This week’s Arts and Screen sections are packed with goodies.

We lead off the arts section with a big story on the Charleston Ballet Theatre‘s upcoming 20th anniversary performance this weekend. The show will feature Seven Deadly Sins by resident choreographer Jill Eathorne-Bahr. I talked to her about creating the dance and how she got from her inspiration — Paul Cadmus‘ disturbing series of paintings called Seven Deadly Sins (more on this later) — to her own work, which is far more intimate but equally frightening. Good stuff.

Jonathan Sanchez, a literary journalist, poet, writer, and regular contributor to City Paper, wrote a piece about a local literary magazine called Dark Sky. Get a taste for the story by visiting to publications website here.

Nathan Durfee, a local painter and illustrator, has the dubious honor of being the last artist to be showcased at Modernisme. The Avondale gallery will close up shop after Nov. 21. Nick Smith wrote a strong review of the show. Hint: He uses the word “superlative.”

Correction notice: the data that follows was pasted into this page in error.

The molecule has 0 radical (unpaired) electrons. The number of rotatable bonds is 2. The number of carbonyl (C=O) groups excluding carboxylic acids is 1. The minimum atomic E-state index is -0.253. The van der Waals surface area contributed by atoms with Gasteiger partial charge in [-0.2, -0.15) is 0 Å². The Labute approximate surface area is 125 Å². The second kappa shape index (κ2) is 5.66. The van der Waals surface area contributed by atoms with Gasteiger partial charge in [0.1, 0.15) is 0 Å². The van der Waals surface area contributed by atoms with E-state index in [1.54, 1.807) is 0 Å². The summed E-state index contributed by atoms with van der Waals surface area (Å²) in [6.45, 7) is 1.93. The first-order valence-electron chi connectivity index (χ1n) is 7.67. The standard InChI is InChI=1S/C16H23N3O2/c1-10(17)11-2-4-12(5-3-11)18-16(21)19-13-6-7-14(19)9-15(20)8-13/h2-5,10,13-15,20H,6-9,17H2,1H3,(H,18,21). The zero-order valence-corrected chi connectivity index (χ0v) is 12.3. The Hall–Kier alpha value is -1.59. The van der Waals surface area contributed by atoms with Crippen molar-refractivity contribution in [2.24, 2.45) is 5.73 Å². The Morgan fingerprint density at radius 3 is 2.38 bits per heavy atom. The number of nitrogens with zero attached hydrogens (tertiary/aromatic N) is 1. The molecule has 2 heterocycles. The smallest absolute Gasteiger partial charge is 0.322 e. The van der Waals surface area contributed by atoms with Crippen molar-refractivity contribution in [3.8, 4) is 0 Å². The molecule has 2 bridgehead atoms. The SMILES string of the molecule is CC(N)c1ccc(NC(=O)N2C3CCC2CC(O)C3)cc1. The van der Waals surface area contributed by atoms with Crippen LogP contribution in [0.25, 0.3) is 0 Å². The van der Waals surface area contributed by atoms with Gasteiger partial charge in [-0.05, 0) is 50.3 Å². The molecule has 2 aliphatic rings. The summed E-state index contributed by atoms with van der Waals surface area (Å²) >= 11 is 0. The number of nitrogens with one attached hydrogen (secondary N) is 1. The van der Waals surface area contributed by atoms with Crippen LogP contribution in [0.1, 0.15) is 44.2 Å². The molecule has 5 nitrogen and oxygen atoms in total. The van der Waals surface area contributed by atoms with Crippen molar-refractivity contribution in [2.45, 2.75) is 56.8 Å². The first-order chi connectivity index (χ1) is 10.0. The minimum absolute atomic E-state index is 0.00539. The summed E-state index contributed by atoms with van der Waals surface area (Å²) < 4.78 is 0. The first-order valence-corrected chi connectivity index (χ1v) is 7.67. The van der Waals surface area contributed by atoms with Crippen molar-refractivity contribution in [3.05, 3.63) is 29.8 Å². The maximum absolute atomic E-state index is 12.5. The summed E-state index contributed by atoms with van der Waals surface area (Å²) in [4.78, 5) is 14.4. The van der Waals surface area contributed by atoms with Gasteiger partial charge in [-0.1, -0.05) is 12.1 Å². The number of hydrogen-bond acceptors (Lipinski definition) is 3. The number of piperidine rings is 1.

Smith also went to see the faculty exhibit at the Halsey Institute by John Hull and Barbara Duval. He praises Duval’s “twilight mystery” but wonders about Hull “embalmed figures.”

Our own Ballard Lesemann takes a break from the rock-write to interview comedian Todd Barry. The star of Comedy Central and HBO’s Flight of the Conchords was a little nervous about being interviewed. He doesn’t like to talk about himself. Go figure.

In Screen, we have reviews of Lust, Caution (showing at the Terrace Theatre) and Love in the Time of Cholera. We also have a column by gamer Aaron Conklin. He blasts Wal-Mart’s hypocrisy in ripping Manhunt 2 off the shelves when you can just as easily buy DVDs of Saw III the next aisle over.